Washington has vowed to end coordination with Moscow in Syria in response to the siege of Aleppo. More than 250 civilians have been killed since the Syrian army launched a brutal campaign to retake the city last week.
US Secretary of State John Kerry on Wednesday threatened to end Washington's engagement with Russia in Syria following a brutal regime offensive against rebels in Aleppo.
"He informed the foreign minister that the United States is making preparations to suspend US-Russia bilateral engagement on Syria … unless Russia takes immediate steps to end the assault on Aleppo and restore the cessation of hostilities," said US State Department spokesman John Kirby.
Kerry "made clear the United States and its partners hold Russia responsible for this situation, including the use of incendiary and bunker buster bombs in an urban environment, a drastic escalation that puts civilians at risk," Kirby added.
The US' top diplomat made Washington's intentions clear in a telephone call with his Russian counterpart Sergei Lavrov, according to the State Department.
More than 250 people have died since government forces backed by Russian airstrikes launched a vicious campaign last week to retake rebel-held eastern Aleppo, according to figures from independent war monitors.
Russia ready to talk
Shortly after the US comments, the Russian military said in a statement it was "ready to continue joint work with our American partners on the Syrian issue" and send a delegation to Geneva to "relaunch consultations."
Russia and the United States have exchanged blame for the failure of an early September ceasefire.
If the ceasefire had gone into effect for more than a week, under the terms of the deal the United States and Russia had agreed to coordinate in targeting the "Islamic State" and al-Qaeda's Syrian branch - something Moscow has proposed for months.
Moscow accused the rebels of breaking the ceasefire and criticized the United States for failing to get Western-backed rebels to distance themselves from the al Qaeda-linked Levant Conquest Front, one of the most powerful rebel groups on the ground.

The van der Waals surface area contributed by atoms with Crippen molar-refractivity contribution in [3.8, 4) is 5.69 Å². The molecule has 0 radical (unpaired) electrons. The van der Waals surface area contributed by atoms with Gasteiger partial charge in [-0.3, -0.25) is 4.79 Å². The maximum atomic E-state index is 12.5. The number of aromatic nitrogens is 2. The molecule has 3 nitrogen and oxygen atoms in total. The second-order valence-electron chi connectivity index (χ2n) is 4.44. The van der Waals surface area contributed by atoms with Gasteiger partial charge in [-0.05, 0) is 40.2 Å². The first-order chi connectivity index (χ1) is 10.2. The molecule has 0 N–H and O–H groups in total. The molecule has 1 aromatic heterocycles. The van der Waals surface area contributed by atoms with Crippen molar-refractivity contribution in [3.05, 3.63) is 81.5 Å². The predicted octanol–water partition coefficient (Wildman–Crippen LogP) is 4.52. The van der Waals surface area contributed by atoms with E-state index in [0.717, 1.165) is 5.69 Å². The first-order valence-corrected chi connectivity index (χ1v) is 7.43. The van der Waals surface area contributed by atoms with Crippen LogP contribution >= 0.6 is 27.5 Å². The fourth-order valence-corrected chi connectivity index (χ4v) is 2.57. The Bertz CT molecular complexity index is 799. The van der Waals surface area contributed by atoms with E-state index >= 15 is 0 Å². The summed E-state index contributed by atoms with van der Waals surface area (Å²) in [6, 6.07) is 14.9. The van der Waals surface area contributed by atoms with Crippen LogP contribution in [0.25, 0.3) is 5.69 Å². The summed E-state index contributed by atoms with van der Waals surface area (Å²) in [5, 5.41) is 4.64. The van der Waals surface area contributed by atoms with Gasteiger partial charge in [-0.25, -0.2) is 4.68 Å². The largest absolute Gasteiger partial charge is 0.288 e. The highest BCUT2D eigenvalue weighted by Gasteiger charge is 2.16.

The United States blames Russia and Syria for the collapse of the ceasefire, as they started a major offensive to retake Aleppo and bombed a humanitarian convoy - charges Moscow denies.
'Committing war crimes'
UN chief Ban Ki-moon on Wednesday described the onslaught on rebel-held Aleppo as worse than a "slaughterhouse."
"Those using ever more destructive weapons know exactly what they are doing - they know they are committing war crimes," he said. "Deliberate attacks on hospitals are war crimes. Denying people access to essential health care violates international humanitarian law."
Earlier Wednesday, airstrikes and shelling destroyed two out of the eight remaining hospitals in rebel-held Aleppo.
Meanwhile, French Foreign Minister Jean-Marc Ayrault said he would put forward a UN Security Council resolution to establish a ceasefire in Aleppo.
"At this very moment, we are proposing to discuss a resolution to obtain a ceasefire in Aleppo," Ayrault told French lawmakers.
"This resolution will leave everyone facing their responsibilities: Those who don't vote for it, risk being held responsible for complicity in war crimes," the French foreign minister added.
London and Washington last week accused Russia of possibly committing war crimes in Aleppo, allegations which Moscow vehemently denies.
More than 300,000 people have been killed and half the population displaced since the conflict erupted in 2011, when government forces launched a bloody crackdown on peaceful protesters calling for President Bashar al-Assad to stepdown.
ls/kms (Reuters, AP, dpa)